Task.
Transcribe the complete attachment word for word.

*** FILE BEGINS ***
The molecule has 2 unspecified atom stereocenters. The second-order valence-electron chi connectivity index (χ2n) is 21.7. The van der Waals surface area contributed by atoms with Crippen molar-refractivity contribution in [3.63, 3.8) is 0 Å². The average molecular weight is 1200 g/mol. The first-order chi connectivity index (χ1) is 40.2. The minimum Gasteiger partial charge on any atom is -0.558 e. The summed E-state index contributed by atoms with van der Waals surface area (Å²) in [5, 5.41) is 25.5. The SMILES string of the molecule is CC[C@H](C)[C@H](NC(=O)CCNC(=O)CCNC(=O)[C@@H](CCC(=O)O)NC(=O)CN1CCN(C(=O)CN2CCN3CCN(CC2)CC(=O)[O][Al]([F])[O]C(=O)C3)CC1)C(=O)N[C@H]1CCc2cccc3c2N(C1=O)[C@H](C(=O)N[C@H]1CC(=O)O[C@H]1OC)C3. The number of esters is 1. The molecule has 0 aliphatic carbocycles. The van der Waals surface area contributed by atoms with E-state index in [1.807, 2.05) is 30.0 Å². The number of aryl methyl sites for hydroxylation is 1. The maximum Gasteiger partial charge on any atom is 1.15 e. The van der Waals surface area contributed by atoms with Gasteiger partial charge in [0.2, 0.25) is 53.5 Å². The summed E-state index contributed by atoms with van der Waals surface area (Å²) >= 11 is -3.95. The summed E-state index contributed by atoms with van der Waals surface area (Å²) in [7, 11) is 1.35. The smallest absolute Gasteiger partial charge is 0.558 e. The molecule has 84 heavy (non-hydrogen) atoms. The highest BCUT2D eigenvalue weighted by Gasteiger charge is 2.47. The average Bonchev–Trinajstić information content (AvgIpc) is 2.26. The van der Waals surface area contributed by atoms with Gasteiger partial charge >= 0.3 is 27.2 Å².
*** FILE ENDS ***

The molecule has 2 unspecified atom stereocenters. The second-order valence-electron chi connectivity index (χ2n) is 21.7. The van der Waals surface area contributed by atoms with Crippen molar-refractivity contribution in [3.63, 3.8) is 0 Å². The average molecular weight is 1200 g/mol. The first-order chi connectivity index (χ1) is 40.2. The minimum Gasteiger partial charge on any atom is -0.558 e. The summed E-state index contributed by atoms with van der Waals surface area (Å²) in [5, 5.41) is 25.5. The SMILES string of the molecule is CC[C@H](C)[C@H](NC(=O)CCNC(=O)CCNC(=O)[C@@H](CCC(=O)O)NC(=O)CN1CCN(C(=O)CN2CCN3CCN(CC2)CC(=O)[O][Al]([F])[O]C(=O)C3)CC1)C(=O)N[C@H]1CCc2cccc3c2N(C1=O)[C@H](C(=O)N[C@H]1CC(=O)O[C@H]1OC)C3. The number of esters is 1. The molecule has 0 aliphatic carbocycles. The van der Waals surface area contributed by atoms with E-state index in [1.807, 2.05) is 30.0 Å². The number of aryl methyl sites for hydroxylation is 1. The maximum Gasteiger partial charge on any atom is 1.15 e. The van der Waals surface area contributed by atoms with Gasteiger partial charge in [0.2, 0.25) is 53.5 Å². The summed E-state index contributed by atoms with van der Waals surface area (Å²) >= 11 is -3.95. The summed E-state index contributed by atoms with van der Waals surface area (Å²) in [7, 11) is 1.35. The smallest absolute Gasteiger partial charge is 0.558 e. The molecule has 84 heavy (non-hydrogen) atoms. The highest BCUT2D eigenvalue weighted by Gasteiger charge is 2.47. The average Bonchev–Trinajstić information content (AvgIpc) is 2.26. The van der Waals surface area contributed by atoms with Gasteiger partial charge >= 0.3 is 27.2 Å².